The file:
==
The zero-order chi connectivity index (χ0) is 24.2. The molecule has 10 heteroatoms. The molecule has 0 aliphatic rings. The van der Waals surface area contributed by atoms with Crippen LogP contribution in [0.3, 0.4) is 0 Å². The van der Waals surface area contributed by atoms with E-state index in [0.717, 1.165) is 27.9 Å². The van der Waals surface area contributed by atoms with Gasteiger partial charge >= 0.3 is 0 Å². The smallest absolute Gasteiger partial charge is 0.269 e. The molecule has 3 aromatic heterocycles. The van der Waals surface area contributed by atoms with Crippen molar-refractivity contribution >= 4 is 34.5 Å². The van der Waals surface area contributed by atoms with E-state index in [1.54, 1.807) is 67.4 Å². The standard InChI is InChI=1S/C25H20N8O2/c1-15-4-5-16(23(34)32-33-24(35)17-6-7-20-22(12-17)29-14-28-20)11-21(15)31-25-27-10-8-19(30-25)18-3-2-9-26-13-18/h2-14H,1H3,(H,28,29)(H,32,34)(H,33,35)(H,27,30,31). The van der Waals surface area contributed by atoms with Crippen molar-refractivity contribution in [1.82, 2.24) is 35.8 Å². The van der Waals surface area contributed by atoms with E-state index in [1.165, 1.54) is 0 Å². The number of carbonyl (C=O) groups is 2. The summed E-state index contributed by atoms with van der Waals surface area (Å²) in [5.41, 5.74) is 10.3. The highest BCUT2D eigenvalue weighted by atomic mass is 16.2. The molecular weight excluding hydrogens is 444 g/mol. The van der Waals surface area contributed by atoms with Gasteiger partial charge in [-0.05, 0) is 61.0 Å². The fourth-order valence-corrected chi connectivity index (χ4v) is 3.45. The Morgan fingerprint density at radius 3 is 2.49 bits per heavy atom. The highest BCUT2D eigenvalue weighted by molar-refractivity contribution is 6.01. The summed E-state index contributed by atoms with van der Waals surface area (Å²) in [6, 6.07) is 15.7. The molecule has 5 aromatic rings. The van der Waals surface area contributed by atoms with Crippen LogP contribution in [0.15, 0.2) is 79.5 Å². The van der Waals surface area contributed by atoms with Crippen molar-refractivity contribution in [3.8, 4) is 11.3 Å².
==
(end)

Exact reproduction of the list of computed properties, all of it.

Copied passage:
The zero-order chi connectivity index (χ0) is 24.2. The molecule has 10 heteroatoms. The molecule has 0 aliphatic rings. The van der Waals surface area contributed by atoms with Crippen LogP contribution in [0.3, 0.4) is 0 Å². The van der Waals surface area contributed by atoms with E-state index in [0.717, 1.165) is 27.9 Å². The van der Waals surface area contributed by atoms with Gasteiger partial charge >= 0.3 is 0 Å². The smallest absolute Gasteiger partial charge is 0.269 e. The molecule has 3 aromatic heterocycles. The van der Waals surface area contributed by atoms with Crippen molar-refractivity contribution >= 4 is 34.5 Å². The van der Waals surface area contributed by atoms with E-state index in [1.54, 1.807) is 67.4 Å². The standard InChI is InChI=1S/C25H20N8O2/c1-15-4-5-16(23(34)32-33-24(35)17-6-7-20-22(12-17)29-14-28-20)11-21(15)31-25-27-10-8-19(30-25)18-3-2-9-26-13-18/h2-14H,1H3,(H,28,29)(H,32,34)(H,33,35)(H,27,30,31). The van der Waals surface area contributed by atoms with Crippen molar-refractivity contribution in [1.82, 2.24) is 35.8 Å². The van der Waals surface area contributed by atoms with E-state index in [1.165, 1.54) is 0 Å². The number of carbonyl (C=O) groups is 2. The summed E-state index contributed by atoms with van der Waals surface area (Å²) in [5.41, 5.74) is 10.3. The highest BCUT2D eigenvalue weighted by atomic mass is 16.2. The molecular weight excluding hydrogens is 444 g/mol. The van der Waals surface area contributed by atoms with Gasteiger partial charge in [-0.05, 0) is 61.0 Å². The fourth-order valence-corrected chi connectivity index (χ4v) is 3.45. The Morgan fingerprint density at radius 3 is 2.49 bits per heavy atom. The highest BCUT2D eigenvalue weighted by molar-refractivity contribution is 6.01. The summed E-state index contributed by atoms with van der Waals surface area (Å²) in [6, 6.07) is 15.7. The molecule has 5 aromatic rings. The van der Waals surface area contributed by atoms with Crippen LogP contribution in [0.15, 0.2) is 79.5 Å². The van der Waals surface area contributed by atoms with Crippen molar-refractivity contribution in [3.8, 4) is 11.3 Å².